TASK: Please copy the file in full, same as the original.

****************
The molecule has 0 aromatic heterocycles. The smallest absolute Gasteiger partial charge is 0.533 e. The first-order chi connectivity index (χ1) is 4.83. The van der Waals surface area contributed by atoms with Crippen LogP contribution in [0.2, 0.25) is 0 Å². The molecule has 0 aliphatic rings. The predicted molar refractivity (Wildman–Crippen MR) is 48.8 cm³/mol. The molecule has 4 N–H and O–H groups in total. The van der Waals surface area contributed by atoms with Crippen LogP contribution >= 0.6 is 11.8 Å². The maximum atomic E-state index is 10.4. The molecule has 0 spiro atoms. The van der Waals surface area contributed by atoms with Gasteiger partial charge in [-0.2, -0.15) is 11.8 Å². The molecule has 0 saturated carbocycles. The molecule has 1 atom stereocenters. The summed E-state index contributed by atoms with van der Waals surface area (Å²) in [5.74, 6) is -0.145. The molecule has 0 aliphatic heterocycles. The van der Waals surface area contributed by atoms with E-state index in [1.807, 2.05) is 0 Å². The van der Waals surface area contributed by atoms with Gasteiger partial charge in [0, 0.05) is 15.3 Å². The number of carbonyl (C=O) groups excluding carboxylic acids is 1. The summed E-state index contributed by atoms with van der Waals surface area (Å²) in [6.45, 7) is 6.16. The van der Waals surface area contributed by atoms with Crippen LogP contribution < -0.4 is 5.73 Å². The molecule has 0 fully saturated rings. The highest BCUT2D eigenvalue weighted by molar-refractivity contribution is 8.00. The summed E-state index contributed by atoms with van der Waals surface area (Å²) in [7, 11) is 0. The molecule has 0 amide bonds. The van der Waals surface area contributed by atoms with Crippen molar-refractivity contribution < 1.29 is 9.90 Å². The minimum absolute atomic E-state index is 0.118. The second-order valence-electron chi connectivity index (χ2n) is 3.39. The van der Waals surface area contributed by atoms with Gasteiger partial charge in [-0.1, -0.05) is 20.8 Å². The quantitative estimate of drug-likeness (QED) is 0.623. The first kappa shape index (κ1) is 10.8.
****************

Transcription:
The molecule has 0 aromatic heterocycles. The smallest absolute Gasteiger partial charge is 0.533 e. The first-order chi connectivity index (χ1) is 4.83. The van der Waals surface area contributed by atoms with Crippen LogP contribution in [0.2, 0.25) is 0 Å². The molecule has 0 aliphatic rings. The predicted molar refractivity (Wildman–Crippen MR) is 48.8 cm³/mol. The molecule has 4 N–H and O–H groups in total. The van der Waals surface area contributed by atoms with Crippen LogP contribution >= 0.6 is 11.8 Å². The maximum atomic E-state index is 10.4. The molecule has 0 spiro atoms. The van der Waals surface area contributed by atoms with Gasteiger partial charge in [-0.2, -0.15) is 11.8 Å². The molecule has 0 saturated carbocycles. The molecule has 1 atom stereocenters. The summed E-state index contributed by atoms with van der Waals surface area (Å²) in [5.74, 6) is -0.145. The molecule has 0 aliphatic heterocycles. The van der Waals surface area contributed by atoms with E-state index in [1.807, 2.05) is 0 Å². The van der Waals surface area contributed by atoms with Gasteiger partial charge in [0, 0.05) is 15.3 Å². The number of carbonyl (C=O) groups excluding carboxylic acids is 1. The summed E-state index contributed by atoms with van der Waals surface area (Å²) in [6.45, 7) is 6.16. The van der Waals surface area contributed by atoms with Crippen LogP contribution < -0.4 is 5.73 Å². The molecule has 0 fully saturated rings. The highest BCUT2D eigenvalue weighted by molar-refractivity contribution is 8.00. The summed E-state index contributed by atoms with van der Waals surface area (Å²) in [7, 11) is 0. The molecule has 0 amide bonds. The van der Waals surface area contributed by atoms with Crippen molar-refractivity contribution < 1.29 is 9.90 Å². The minimum absolute atomic E-state index is 0.118. The second-order valence-electron chi connectivity index (χ2n) is 3.39. The van der Waals surface area contributed by atoms with Gasteiger partial charge in [-0.1, -0.05) is 20.8 Å². The quantitative estimate of drug-likeness (QED) is 0.623. The first kappa shape index (κ1) is 10.8.